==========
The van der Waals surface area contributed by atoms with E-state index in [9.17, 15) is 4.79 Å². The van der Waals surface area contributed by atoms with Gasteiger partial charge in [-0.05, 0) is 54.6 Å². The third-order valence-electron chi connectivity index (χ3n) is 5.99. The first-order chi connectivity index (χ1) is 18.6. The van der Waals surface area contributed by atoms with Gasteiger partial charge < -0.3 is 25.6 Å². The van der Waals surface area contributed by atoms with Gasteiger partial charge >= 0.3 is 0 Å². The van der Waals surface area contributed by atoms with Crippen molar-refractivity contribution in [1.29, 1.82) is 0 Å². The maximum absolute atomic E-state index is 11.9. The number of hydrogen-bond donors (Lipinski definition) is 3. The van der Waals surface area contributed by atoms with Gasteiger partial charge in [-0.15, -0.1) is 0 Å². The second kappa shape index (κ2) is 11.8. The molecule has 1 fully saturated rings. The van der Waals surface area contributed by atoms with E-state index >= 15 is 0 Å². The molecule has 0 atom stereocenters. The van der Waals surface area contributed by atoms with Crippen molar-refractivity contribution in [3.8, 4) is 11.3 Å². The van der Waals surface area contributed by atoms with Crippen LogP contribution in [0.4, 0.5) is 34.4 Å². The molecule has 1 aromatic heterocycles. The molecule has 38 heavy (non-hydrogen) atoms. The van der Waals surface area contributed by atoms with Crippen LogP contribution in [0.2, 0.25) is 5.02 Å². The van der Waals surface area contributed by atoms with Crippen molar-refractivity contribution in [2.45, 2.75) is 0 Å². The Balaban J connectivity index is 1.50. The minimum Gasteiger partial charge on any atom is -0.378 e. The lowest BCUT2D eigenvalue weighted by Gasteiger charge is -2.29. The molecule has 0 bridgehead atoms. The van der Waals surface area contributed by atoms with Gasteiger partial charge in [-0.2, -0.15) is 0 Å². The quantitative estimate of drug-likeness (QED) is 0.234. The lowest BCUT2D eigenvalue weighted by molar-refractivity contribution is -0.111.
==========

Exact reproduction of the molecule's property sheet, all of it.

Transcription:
The van der Waals surface area contributed by atoms with E-state index in [9.17, 15) is 4.79 Å². The van der Waals surface area contributed by atoms with Gasteiger partial charge in [-0.05, 0) is 54.6 Å². The third-order valence-electron chi connectivity index (χ3n) is 5.99. The first-order chi connectivity index (χ1) is 18.6. The van der Waals surface area contributed by atoms with Gasteiger partial charge < -0.3 is 25.6 Å². The van der Waals surface area contributed by atoms with Gasteiger partial charge >= 0.3 is 0 Å². The van der Waals surface area contributed by atoms with Crippen molar-refractivity contribution in [1.29, 1.82) is 0 Å². The maximum absolute atomic E-state index is 11.9. The number of hydrogen-bond donors (Lipinski definition) is 3. The van der Waals surface area contributed by atoms with Gasteiger partial charge in [-0.15, -0.1) is 0 Å². The second kappa shape index (κ2) is 11.8. The molecule has 1 fully saturated rings. The van der Waals surface area contributed by atoms with E-state index >= 15 is 0 Å². The molecule has 0 atom stereocenters. The van der Waals surface area contributed by atoms with Crippen molar-refractivity contribution in [3.8, 4) is 11.3 Å². The van der Waals surface area contributed by atoms with Crippen LogP contribution in [0.4, 0.5) is 34.4 Å². The molecule has 1 aromatic heterocycles. The molecule has 38 heavy (non-hydrogen) atoms. The van der Waals surface area contributed by atoms with Crippen LogP contribution in [0.2, 0.25) is 5.02 Å². The van der Waals surface area contributed by atoms with Crippen molar-refractivity contribution in [2.45, 2.75) is 0 Å². The Balaban J connectivity index is 1.50. The minimum Gasteiger partial charge on any atom is -0.378 e. The lowest BCUT2D eigenvalue weighted by Gasteiger charge is -2.29. The molecule has 0 bridgehead atoms. The van der Waals surface area contributed by atoms with Gasteiger partial charge in [-0.2, -0.15) is 0 Å². The quantitative estimate of drug-likeness (QED) is 0.234. The lowest BCUT2D eigenvalue weighted by molar-refractivity contribution is -0.111.